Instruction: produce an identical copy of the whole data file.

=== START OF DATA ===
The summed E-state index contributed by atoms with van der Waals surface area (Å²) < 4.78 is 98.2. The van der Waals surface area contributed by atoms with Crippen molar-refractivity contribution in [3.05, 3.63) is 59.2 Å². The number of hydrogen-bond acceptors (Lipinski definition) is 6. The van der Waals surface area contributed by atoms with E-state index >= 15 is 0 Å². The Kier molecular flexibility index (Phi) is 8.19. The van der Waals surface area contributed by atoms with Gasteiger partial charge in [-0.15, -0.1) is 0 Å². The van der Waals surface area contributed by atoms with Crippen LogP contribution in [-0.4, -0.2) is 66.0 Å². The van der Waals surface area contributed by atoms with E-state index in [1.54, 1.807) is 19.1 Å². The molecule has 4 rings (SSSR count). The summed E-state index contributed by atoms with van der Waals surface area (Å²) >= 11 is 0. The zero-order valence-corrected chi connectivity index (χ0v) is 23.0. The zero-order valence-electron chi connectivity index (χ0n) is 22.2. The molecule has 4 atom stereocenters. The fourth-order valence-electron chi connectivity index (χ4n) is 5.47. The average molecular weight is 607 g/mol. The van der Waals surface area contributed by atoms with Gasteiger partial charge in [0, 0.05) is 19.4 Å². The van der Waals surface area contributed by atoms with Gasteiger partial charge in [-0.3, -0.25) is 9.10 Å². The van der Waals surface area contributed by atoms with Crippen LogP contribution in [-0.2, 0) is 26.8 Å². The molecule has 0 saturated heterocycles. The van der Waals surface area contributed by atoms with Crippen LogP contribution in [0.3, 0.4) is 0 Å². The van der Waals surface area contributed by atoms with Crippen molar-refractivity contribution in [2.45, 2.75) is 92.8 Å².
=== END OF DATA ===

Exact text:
The summed E-state index contributed by atoms with van der Waals surface area (Å²) < 4.78 is 98.2. The van der Waals surface area contributed by atoms with Crippen molar-refractivity contribution in [3.05, 3.63) is 59.2 Å². The number of hydrogen-bond acceptors (Lipinski definition) is 6. The van der Waals surface area contributed by atoms with E-state index >= 15 is 0 Å². The Kier molecular flexibility index (Phi) is 8.19. The van der Waals surface area contributed by atoms with Gasteiger partial charge in [-0.15, -0.1) is 0 Å². The van der Waals surface area contributed by atoms with Crippen LogP contribution in [-0.4, -0.2) is 66.0 Å². The van der Waals surface area contributed by atoms with E-state index in [1.54, 1.807) is 19.1 Å². The molecule has 4 rings (SSSR count). The summed E-state index contributed by atoms with van der Waals surface area (Å²) >= 11 is 0. The zero-order valence-corrected chi connectivity index (χ0v) is 23.0. The zero-order valence-electron chi connectivity index (χ0n) is 22.2. The molecule has 4 atom stereocenters. The fourth-order valence-electron chi connectivity index (χ4n) is 5.47. The average molecular weight is 607 g/mol. The van der Waals surface area contributed by atoms with Gasteiger partial charge in [0, 0.05) is 19.4 Å². The van der Waals surface area contributed by atoms with Gasteiger partial charge in [-0.3, -0.25) is 9.10 Å². The van der Waals surface area contributed by atoms with Crippen LogP contribution in [-0.2, 0) is 26.8 Å². The molecule has 0 saturated heterocycles. The van der Waals surface area contributed by atoms with Crippen LogP contribution in [0.3, 0.4) is 0 Å². The van der Waals surface area contributed by atoms with Crippen molar-refractivity contribution in [2.45, 2.75) is 92.8 Å².